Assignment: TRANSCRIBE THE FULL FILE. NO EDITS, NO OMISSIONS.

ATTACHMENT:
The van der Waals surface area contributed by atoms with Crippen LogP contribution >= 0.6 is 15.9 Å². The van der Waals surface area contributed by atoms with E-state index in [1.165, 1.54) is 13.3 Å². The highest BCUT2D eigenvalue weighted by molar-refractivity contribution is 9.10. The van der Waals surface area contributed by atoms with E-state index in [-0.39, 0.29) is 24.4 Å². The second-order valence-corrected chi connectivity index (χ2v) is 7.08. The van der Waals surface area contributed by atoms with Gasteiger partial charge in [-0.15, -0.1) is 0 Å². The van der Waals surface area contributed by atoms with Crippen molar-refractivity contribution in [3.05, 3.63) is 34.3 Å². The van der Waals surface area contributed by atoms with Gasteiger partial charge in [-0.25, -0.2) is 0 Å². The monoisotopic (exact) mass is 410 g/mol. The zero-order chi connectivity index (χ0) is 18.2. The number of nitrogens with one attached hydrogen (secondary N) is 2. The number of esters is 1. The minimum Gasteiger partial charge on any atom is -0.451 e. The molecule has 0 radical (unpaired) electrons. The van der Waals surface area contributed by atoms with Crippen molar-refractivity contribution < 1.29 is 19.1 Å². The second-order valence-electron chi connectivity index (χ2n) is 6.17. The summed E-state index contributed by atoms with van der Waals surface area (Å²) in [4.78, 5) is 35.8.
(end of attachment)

The van der Waals surface area contributed by atoms with Crippen LogP contribution >= 0.6 is 15.9 Å². The van der Waals surface area contributed by atoms with E-state index in [1.165, 1.54) is 13.3 Å². The highest BCUT2D eigenvalue weighted by molar-refractivity contribution is 9.10. The van der Waals surface area contributed by atoms with E-state index in [-0.39, 0.29) is 24.4 Å². The second-order valence-corrected chi connectivity index (χ2v) is 7.08. The van der Waals surface area contributed by atoms with Gasteiger partial charge in [-0.15, -0.1) is 0 Å². The van der Waals surface area contributed by atoms with Crippen molar-refractivity contribution in [3.05, 3.63) is 34.3 Å². The van der Waals surface area contributed by atoms with Gasteiger partial charge in [-0.25, -0.2) is 0 Å². The monoisotopic (exact) mass is 410 g/mol. The zero-order chi connectivity index (χ0) is 18.2. The number of nitrogens with one attached hydrogen (secondary N) is 2. The number of esters is 1. The minimum Gasteiger partial charge on any atom is -0.451 e. The molecule has 0 radical (unpaired) electrons. The van der Waals surface area contributed by atoms with Crippen molar-refractivity contribution < 1.29 is 19.1 Å². The second-order valence-electron chi connectivity index (χ2n) is 6.17. The summed E-state index contributed by atoms with van der Waals surface area (Å²) in [4.78, 5) is 35.8.